As I stared upward into the darkness, faint lines of light appeared. They grew sharper, more intricate, and burst into brilliant colors. Sounds came from far away, a sound like a waterfall, which grew stronger and stronger until it filled my ears. Just a few minutes earlier I had been disappointed, sure that the ayahuasca was not going to have any effect on me. Now the sound of rushing water flooded my brain. My jaw began to feel numb, and the numbness was moving up to my temples.

Overhead the faint lines became brighter, and gradually interlaced to form a canopy resembling a geometric mosaic of stained glass. The bright violet hues formed an ever-expanding roof above me. Within this celestial cavern, I heard the sound of water grow louder and I could see dim figures engaged in shadowy movements. As my eyes seemed to adjust to the gloom, the moving scene resolved itself into something resembling a huge fun house, a supernatural carnival of demons. In the center, presiding over the activities, and looking directly at me, was a gigantic, grinning crocodilian head, from whose cavernous jaws gushed a torrential flood of water. Slowly the waters rose, and so did the canopy above them, until the scene metamorphosed into a simple duality of blue sky above and sea below. All creatures had vanished.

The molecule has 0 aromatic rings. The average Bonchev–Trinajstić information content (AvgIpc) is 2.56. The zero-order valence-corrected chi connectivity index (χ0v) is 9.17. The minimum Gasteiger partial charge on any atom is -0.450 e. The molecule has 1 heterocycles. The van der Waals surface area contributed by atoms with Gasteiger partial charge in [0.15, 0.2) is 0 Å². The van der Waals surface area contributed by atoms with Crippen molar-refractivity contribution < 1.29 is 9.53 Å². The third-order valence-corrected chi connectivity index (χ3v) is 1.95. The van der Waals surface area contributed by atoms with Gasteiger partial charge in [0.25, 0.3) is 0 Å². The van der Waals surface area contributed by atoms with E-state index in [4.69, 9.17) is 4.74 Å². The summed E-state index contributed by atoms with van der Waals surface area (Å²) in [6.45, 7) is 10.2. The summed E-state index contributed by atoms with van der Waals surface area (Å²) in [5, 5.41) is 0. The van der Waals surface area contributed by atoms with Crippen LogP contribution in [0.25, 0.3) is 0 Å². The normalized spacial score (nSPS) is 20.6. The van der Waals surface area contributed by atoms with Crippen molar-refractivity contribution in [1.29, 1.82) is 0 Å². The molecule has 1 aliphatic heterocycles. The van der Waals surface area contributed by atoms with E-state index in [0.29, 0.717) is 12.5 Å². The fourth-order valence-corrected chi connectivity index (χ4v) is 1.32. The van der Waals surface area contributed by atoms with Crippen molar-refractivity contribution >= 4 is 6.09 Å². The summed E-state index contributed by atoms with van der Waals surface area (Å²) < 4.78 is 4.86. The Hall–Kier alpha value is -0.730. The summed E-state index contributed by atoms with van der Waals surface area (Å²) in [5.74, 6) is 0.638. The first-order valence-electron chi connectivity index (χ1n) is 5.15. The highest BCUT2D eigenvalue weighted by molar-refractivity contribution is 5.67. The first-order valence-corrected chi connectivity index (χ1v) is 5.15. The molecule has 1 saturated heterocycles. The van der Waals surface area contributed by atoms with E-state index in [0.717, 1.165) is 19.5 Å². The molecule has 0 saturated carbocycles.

Then, from my position near the surface of the water, I began to see two strange boats wafting back and forth, floating through the air towards me, coming closer and closer. They slowly combined to form a single vessel with a huge dragon-headed prow, not unlike that of a Viking ship. Set amidships was a square sail. Gradually, as the boat gently floated back and forth above me, I heard a rhythmic swishing sound and saw that it was a giant galley with several hundred oars moving back and forth in cadence with the sound.

I became conscious too, of the most beautiful singing I have ever heard in my life, high pitched and ethereal, emanating from myriad voices on board the galley. As I looked more closely at the deck, I could make out large numbers of people with the heads of blue jays and the bodies of humans, not unlike the bird-headed gods of ancient Egyptian tomb paintings. At the same time, some energy-essence began to float from my chest up into the boat. Although I believed myself to be an atheist, I was completely certain that I was dying and that the bird headed people had come to take my soul away on the boat. While the soul-flow continued from my chest, I was aware that the extremities of my body were growing numb…